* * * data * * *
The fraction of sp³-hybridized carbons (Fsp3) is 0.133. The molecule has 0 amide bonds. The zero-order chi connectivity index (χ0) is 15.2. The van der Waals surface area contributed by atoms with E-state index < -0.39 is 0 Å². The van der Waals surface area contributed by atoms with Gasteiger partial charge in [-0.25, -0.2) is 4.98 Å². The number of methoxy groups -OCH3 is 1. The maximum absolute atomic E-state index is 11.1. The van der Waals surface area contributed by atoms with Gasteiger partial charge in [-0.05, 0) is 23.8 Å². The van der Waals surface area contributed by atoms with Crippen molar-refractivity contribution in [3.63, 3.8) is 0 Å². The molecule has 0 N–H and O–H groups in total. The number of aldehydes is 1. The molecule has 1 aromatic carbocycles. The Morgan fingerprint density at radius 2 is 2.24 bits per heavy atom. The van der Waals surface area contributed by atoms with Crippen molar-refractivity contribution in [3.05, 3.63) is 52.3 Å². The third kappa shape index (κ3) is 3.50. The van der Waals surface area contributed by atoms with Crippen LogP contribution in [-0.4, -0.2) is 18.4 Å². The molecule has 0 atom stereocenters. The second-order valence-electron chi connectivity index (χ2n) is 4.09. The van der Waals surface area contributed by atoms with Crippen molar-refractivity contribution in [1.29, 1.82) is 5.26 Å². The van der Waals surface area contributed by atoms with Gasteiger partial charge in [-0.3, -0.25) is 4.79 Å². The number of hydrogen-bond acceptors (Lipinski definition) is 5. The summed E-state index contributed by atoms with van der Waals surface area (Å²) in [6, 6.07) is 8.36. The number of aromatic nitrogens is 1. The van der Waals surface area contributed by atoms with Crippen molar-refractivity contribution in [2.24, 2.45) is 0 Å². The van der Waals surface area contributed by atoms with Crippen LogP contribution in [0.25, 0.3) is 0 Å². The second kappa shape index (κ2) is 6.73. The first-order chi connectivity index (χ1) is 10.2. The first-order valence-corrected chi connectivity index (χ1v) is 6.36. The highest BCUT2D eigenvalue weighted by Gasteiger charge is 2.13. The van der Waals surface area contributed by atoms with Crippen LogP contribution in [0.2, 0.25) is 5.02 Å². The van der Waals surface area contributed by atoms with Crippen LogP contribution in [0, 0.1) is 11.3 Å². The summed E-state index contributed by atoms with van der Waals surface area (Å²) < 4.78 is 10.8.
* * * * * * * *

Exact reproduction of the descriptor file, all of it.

The fraction of sp³-hybridized carbons (Fsp3) is 0.133. The molecule has 0 amide bonds. The zero-order chi connectivity index (χ0) is 15.2. The van der Waals surface area contributed by atoms with E-state index < -0.39 is 0 Å². The van der Waals surface area contributed by atoms with Gasteiger partial charge in [-0.25, -0.2) is 4.98 Å². The number of methoxy groups -OCH3 is 1. The maximum absolute atomic E-state index is 11.1. The van der Waals surface area contributed by atoms with Gasteiger partial charge in [-0.05, 0) is 23.8 Å². The van der Waals surface area contributed by atoms with Crippen molar-refractivity contribution in [3.63, 3.8) is 0 Å². The molecule has 0 N–H and O–H groups in total. The number of aldehydes is 1. The molecule has 1 aromatic carbocycles. The Morgan fingerprint density at radius 2 is 2.24 bits per heavy atom. The van der Waals surface area contributed by atoms with Crippen molar-refractivity contribution in [3.05, 3.63) is 52.3 Å². The third kappa shape index (κ3) is 3.50. The van der Waals surface area contributed by atoms with Crippen LogP contribution in [-0.4, -0.2) is 18.4 Å². The molecule has 0 atom stereocenters. The second-order valence-electron chi connectivity index (χ2n) is 4.09. The van der Waals surface area contributed by atoms with Crippen molar-refractivity contribution in [1.29, 1.82) is 5.26 Å². The van der Waals surface area contributed by atoms with Gasteiger partial charge in [-0.3, -0.25) is 4.79 Å². The number of hydrogen-bond acceptors (Lipinski definition) is 5. The summed E-state index contributed by atoms with van der Waals surface area (Å²) in [6, 6.07) is 8.36. The number of aromatic nitrogens is 1. The van der Waals surface area contributed by atoms with Crippen molar-refractivity contribution in [2.24, 2.45) is 0 Å². The van der Waals surface area contributed by atoms with Crippen LogP contribution in [0.25, 0.3) is 0 Å². The second kappa shape index (κ2) is 6.73. The first-order chi connectivity index (χ1) is 10.2. The first-order valence-corrected chi connectivity index (χ1v) is 6.36. The highest BCUT2D eigenvalue weighted by Gasteiger charge is 2.13. The van der Waals surface area contributed by atoms with Crippen LogP contribution in [0.2, 0.25) is 5.02 Å². The van der Waals surface area contributed by atoms with Crippen LogP contribution in [0, 0.1) is 11.3 Å². The summed E-state index contributed by atoms with van der Waals surface area (Å²) < 4.78 is 10.8.